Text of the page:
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Greece May Have to Accept Escrow Account for Aid

Posted by: David Tweed on February 13, 2012

Now that the Greek parliament has voted to accept austerity terms necessary to obtain a second EU/IMF bailout, the action moves back to Brussels on Feb. 15, when euro-area finance ministers meet to decide whether to unlock the funds. (Update: The face-to-face meeting was canceled in favor of a phone conference.)

One deciding factor may be the idea proposed by Germany’s Chancellor Angela Merkel and France’s President Nicolas Sarkozy last week in Paris: that the bailout funds are paid into an escrow, or separate, account to guarantee that lenders are repaid.

Jacob Funk Kirkegaard of the Peterson Institute for International Economics in Washington says the proposal could be a game changer for the Greek debt restructuring deal and for Greece’s relationships with the European Commission, the International Monetary Fund and the European Central Bank, known as the Troika.

In this clip, I talk about how setting up an escrow account changes the game:

Under the debt restructuring now being negotiated, holders of Greek debt are being asked to voluntarily swap their existing obligations for new bonds worth about 70 percent less.

Kirkegaard speculates that bailout funds paid into the escrow account would only be available to make interest payments on the new bonds, not the old ones, therefore providing “a powerful incentive to secure a higher participation rate among creditors” in the bond-swap program.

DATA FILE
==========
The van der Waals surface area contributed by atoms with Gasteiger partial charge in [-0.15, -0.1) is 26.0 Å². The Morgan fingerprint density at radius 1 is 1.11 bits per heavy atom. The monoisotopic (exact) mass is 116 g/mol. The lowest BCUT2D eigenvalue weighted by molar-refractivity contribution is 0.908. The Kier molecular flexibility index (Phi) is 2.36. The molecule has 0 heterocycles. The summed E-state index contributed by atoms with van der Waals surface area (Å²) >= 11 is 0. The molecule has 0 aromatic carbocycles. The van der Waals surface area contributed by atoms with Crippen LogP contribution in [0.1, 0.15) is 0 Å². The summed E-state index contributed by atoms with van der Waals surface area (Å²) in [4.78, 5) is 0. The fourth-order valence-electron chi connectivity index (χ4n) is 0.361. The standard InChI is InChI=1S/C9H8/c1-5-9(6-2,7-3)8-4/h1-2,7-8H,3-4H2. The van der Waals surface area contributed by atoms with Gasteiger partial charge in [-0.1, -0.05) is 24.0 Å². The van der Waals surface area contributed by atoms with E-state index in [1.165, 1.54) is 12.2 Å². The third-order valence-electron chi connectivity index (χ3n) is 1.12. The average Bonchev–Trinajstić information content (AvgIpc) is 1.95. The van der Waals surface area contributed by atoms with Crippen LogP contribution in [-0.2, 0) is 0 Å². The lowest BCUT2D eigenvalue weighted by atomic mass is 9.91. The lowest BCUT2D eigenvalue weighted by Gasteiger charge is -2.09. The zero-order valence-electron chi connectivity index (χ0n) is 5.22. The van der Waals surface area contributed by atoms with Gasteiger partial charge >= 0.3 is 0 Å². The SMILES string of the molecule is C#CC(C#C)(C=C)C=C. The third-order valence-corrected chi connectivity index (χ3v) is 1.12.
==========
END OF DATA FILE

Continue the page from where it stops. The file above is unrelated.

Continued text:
If sufficient money is held in the account, the bond holders would then be assured by the euro area of getting their interest payments, removing the threat of default on the new bonds.

That would change the dynamic between Greece and the Troika. Until now, Greek governments have bet that the Troika has no choice but to pay the next loan tranche, knowing that the risk of contagion from an unstructured Greek default would devastate the entire euro region.

But with an escrow account, if there were Greek resistance to reform, the Troika would be able to use the account to keep holders of Greek bonds happy while keeping back new funds from the Greek government.

The question is, will the Greeks agree to this arrangement? I suspect they have little choice.

Meanwhile, even with an escrow account in place, some analysts say the ECB must erect an even higher firewall to contain the ill effects of Greece’s financial woes. Here’s Kevin Doran, senior fund manager at private bank Brown Shipley & Co. discussing his take on the magnitude of the challenge:

Reader Comments


February 27, 2012 11:39 PM


March 11, 2012 7:01 AM

There was a time when the King of the Cosmos was a colorful personality, larger than life. Perhaps his fame had something to do with a jaunt in the sky that temporarily left Earth with no stars, or maybe people just loved his absurd overreliance on the royal "we." Whatever the case, the peculiarly clothed king was anything but forgettable. According to Touch My Katamari's story, game enthusiasts have changed in the years that have passed since Katamari Damacy arrived on the PlayStation 2. Many of them no longer look at the series or its monarch as anything particularly special. In a horrifying twist, one father can't even decide for his son whether the enormous monarch is more amazing than the boy's school principal.